Global Center for Water Technology

What We Do

The Global Center for Water Technology (GCWT) at Arizona State University, as part of the Arizona Water Innovation Initiative (AWII), addresses the water quantity and quality concerns of current and future Arizona water users by rapidly developing, commercializing and deploying advanced technologies for water augmentation, conservation, treatment and reuse. Working with industrial, municipal, agricultural, tribal and international partners, the Center links world-class researchers and students with companies to support energy production, microchip manufacturing, information technology, industrial cooling, agriculture, tourism and other industries.

The Southwest U.S. has been in drought for much of the last two decades, and there is clear evidence pointing to a more arid future with reduced water resources and increased salinity. Water storage in the major reservoirs has reached record lows and led to the first ever water shortage on the Colorado River in 2022. Recent and future cuts in water supply could affect municipal, industrial, and agricultural users as well as power generation, each of which employ different technologies to tailor the water quality for their specific needs.

This fit-for-purpose water quality engineering ranges from ultrapure water at semi-conductor fabrication facilities to drinking water free of regulated or emerging pollutants. It also reduces the over $100M in annual economic damages caused by water hardness in home plumbing, cooling towers, plus the energy industry, and provides irrigation waters with suitable sodium adsorption ratios to maximize plant productivity. Financial markets and national press increasingly point to drought-related water resource pressures on local governments and water quality treatment costs at the point of water use that could limit economic growth.

Innovation & Impact

We are developing and advancing innovative technologies that are enhancing water quality while aiming to generate an additional 250,000 acre-feet per year of sustainable water annually within a decade.

The Center is undertaking the following four primary activities:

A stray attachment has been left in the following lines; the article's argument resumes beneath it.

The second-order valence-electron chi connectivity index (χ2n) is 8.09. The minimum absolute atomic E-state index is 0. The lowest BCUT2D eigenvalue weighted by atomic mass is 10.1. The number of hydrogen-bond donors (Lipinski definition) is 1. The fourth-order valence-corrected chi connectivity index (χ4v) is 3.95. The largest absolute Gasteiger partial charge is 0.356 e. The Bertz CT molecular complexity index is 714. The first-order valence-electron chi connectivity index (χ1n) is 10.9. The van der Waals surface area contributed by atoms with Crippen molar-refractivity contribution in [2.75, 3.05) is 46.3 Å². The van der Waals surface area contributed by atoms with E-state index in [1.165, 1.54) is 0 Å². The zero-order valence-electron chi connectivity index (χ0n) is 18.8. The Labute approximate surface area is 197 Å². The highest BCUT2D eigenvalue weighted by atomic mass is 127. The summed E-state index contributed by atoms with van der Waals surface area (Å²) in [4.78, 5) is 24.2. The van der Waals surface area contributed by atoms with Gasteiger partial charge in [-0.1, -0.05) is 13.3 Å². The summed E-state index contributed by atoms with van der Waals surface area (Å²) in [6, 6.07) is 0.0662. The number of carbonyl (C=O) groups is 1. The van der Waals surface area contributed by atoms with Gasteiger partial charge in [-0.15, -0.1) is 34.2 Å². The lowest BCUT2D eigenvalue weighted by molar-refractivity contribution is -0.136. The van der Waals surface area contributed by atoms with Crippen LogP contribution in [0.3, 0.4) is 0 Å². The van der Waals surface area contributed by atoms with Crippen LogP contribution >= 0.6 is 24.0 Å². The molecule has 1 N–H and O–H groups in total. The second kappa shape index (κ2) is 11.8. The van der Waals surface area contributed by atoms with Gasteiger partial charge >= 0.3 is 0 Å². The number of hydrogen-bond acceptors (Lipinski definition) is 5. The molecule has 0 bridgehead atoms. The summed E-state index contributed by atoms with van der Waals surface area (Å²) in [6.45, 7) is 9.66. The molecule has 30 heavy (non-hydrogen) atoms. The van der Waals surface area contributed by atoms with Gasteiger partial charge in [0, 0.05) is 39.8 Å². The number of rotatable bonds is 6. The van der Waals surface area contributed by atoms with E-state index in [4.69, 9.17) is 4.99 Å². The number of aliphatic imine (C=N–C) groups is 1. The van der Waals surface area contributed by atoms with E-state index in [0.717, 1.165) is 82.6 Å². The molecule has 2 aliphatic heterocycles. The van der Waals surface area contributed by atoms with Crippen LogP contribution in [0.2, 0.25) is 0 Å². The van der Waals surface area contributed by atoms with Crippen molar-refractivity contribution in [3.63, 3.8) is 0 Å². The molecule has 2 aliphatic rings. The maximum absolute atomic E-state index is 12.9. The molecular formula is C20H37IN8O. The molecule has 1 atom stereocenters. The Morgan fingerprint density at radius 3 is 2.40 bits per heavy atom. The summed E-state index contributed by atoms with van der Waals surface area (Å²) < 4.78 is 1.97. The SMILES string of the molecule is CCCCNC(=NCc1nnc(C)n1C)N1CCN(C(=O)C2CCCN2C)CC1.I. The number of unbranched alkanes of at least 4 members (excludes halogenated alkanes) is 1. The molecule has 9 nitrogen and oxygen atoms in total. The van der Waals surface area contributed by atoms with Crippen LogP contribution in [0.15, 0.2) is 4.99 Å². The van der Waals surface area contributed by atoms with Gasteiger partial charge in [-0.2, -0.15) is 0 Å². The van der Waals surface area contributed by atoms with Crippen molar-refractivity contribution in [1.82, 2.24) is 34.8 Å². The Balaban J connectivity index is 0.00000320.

• Developing technology roadmaps tailored to Arizona that prioritize research needs and technology demonstration opportunities

  • Discovering new materials and processes that lead to patents, new technologies, and companies that revolutionize how water is produced and used in Arizona
  • Developing demonstration sites in Arizona that enable evaluation of cutting edge solutions in the field to shorten their time to adoption
  • Producing talent and opportunities that advance the water-related workforce in Arizona



Semiconductor - Water Reuse Demonstration & Research Facility

The recent CHIPS and Science Act was signed into the US law in 2022. The act focuses on expediting the chip manufacturing facilities within the US and accelerating research, training and expansion of domestic microelectronics production. Arizona plays a critical role in its overall success as there are several large semiconductor facilities here in Arizona. The GCWT's Semiconductor – Water Reuse demonstration and Research facility is addressing water-related challenges with practical and innovative treatment practices, particularly for the semiconductor industry. GCWT's research is providing much-needed insight from effective treatment and management to increasing the semiconductor industry's overall water resources portfolio through effective planning, sustainability measures and treatment. The focus is on transforming wastewater into tap water to minimize overall demand for freshwater or municipally treated water to ensure that the longer-term operation of semiconductor industries leads to sustainable growth in Arizona.

water reuse facility

Water Sustainability and Reuse Through a Demonstration Facility

GCWT’s water reuse demonstration and research facility is being established at Macro Technology Works in Tempe, a semiconductor fabrication facility, to treat its wastewater. The demonstration research facility will treat the semiconductor industry’s wastewater, specifically its fabrication wastewater, to achieve tap water quality. The objective of this demonstration facility is to promote water reuse and water recycling within the plant. This facility also provides an example for other fabrications in treating their wastewater with slight modifications based on the feedwater quality, quantity and treatment needs. 

Heat Management in Atmospheric Water Extraction for the Air Refinery

We are evaluating system-level heat management opportunities for atmospheric water extraction, particularly in the production of hydrogen and liquid hydrocarbon fuels from water and carbon dioxide. Arizona, with its vast solar resources, is uniquely positioned to use those resources, particularly in the production of clean hydrogen and synthetic hydrocarbons. Such endeavors would greatly benefit the state's economy. However, every industry requires feedstocks and resources, and in the case of clean hydrogen production, water is a primary need. Unfortunately, surface and groundwater sources are stressed, particularly in solar-rich desert regions with high temperatures and low humidity, necessitating thoughtful management of these vital resources. Considering this context, atmospheric water extraction could emerge as a game-changer. 

Development of Atmospheric Water Harvesting Hydrogels for Solar Panel Cooling and Atmospheric Water Capture

We are developing novel atmospheric water harvesting hydrogels for improving solar panel photovoltaic conversion efficiency. A hygroscopic and hydrophilic polymeric gel composite are being synthesized and coupled with solar panels for cooling and atmospheric water capture purposes. This research is leveraging a joint project with Mansoura University in Egypt.